Calculus is a branch of mathematics that allows people to more accurately calculate what is going on with functions and graphs. It is not simply derivatives and integrals, however those are big parts of it. For me it's hard to relate what it is, beccause it's like asking what algebra is, it's many things. Most people think of derivatives and integrals when thinking of calculus, and the simplest explanation for those are that derivatives allow you to get data from a function at a specific point, and integrals allow you to calculate the area under a curve, no matter what that curve looks like in many cases. There are some curves that you can't calculate an integral for but that's a long and complicated discussion. Physics uses calculus to figure out what is going on with an object/thing/particle at an exact instant, by taking the derivative of the function describing the motion. Business uses calculus to optimize costs and productions by examining graphs and finding maximum and minimum points in the graph. you can also use calculus to get the volume of objects that algebra can't deal with very well, i.e. donuts. For example to calculate the volume of a donut you would have to assume that the donut is spherical for algebra, and then stretch it out to a cylinder, what happens if the donut is not perfectly spherical though, what if there are ridges, gaps, etc. Calculus allows us to take these things into consideration with usually just one or two equations. Where algebra would require that we construct different volume equations for every irregularity in the surface, and even then wouldn't be very accurate.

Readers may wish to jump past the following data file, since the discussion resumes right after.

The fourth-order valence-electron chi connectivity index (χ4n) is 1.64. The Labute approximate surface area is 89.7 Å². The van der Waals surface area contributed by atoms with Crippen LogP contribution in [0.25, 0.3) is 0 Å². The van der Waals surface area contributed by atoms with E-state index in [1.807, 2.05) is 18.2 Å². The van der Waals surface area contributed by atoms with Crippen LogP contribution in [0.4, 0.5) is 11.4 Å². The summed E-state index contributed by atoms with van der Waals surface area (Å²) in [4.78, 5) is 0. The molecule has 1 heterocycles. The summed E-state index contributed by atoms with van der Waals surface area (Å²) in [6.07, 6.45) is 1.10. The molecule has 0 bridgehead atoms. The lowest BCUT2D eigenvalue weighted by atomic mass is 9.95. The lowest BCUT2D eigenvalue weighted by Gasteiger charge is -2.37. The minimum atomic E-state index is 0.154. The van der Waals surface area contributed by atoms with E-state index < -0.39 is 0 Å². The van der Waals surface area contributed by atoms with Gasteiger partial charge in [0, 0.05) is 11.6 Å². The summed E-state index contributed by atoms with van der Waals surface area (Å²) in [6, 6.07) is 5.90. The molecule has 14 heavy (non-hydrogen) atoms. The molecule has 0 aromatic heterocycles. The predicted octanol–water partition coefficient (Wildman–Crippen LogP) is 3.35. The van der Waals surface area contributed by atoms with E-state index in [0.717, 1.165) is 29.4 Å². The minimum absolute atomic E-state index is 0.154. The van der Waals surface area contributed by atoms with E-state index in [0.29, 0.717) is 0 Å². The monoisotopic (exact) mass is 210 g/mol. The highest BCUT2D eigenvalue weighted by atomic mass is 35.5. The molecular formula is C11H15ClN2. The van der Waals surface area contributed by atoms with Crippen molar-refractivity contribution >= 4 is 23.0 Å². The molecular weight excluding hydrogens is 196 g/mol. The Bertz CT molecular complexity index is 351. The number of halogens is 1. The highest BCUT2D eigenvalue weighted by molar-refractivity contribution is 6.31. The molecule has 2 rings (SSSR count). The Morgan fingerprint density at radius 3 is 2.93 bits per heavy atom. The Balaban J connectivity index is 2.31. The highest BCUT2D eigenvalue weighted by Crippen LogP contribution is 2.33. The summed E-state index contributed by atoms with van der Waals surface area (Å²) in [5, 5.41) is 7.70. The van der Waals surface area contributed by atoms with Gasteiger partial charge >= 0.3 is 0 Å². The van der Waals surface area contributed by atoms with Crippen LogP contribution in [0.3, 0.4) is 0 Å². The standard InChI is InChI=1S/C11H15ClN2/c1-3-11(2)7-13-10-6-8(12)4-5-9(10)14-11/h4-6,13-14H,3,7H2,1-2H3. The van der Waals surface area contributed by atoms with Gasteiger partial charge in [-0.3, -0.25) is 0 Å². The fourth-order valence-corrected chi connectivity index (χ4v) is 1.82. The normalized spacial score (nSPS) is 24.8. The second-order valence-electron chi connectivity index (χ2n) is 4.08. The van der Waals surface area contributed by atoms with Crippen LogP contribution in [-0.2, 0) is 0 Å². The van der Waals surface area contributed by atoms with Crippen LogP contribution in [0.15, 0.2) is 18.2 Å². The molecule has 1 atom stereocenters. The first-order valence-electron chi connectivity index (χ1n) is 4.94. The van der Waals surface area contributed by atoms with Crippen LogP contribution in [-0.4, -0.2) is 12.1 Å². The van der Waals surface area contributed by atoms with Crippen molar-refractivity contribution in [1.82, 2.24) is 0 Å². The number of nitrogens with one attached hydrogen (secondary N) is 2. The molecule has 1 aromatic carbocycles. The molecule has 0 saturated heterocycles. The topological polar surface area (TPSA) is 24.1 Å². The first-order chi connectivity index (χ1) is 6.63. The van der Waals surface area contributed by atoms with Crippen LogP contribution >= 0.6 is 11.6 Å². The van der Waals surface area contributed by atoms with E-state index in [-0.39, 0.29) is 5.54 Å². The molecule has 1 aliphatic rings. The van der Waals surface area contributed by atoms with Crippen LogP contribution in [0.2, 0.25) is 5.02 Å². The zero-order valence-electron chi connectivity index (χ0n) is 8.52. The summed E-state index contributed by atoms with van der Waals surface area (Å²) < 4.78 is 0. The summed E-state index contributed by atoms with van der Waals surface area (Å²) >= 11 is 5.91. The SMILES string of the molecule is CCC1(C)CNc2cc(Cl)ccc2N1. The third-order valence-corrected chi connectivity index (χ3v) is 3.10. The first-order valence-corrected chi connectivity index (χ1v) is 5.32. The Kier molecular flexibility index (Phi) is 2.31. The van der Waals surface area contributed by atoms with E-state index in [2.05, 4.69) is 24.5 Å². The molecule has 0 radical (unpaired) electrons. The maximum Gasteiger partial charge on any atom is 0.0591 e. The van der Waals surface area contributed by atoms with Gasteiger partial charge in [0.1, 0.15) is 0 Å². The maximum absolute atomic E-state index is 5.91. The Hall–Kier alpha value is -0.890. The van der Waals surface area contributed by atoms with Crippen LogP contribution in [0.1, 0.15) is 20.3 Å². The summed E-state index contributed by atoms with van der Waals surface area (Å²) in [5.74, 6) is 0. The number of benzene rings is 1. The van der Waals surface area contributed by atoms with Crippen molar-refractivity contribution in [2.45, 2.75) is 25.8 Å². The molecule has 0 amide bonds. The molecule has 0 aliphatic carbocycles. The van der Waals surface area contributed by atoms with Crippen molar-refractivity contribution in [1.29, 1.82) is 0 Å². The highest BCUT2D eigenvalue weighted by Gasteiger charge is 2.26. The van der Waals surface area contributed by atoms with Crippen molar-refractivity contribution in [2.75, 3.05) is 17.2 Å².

This is a ver very short description of what calculus includes, kind of like saying a computer has a resistor in it. If you'd like to see an article on this I can see what i can come up with that's more informative.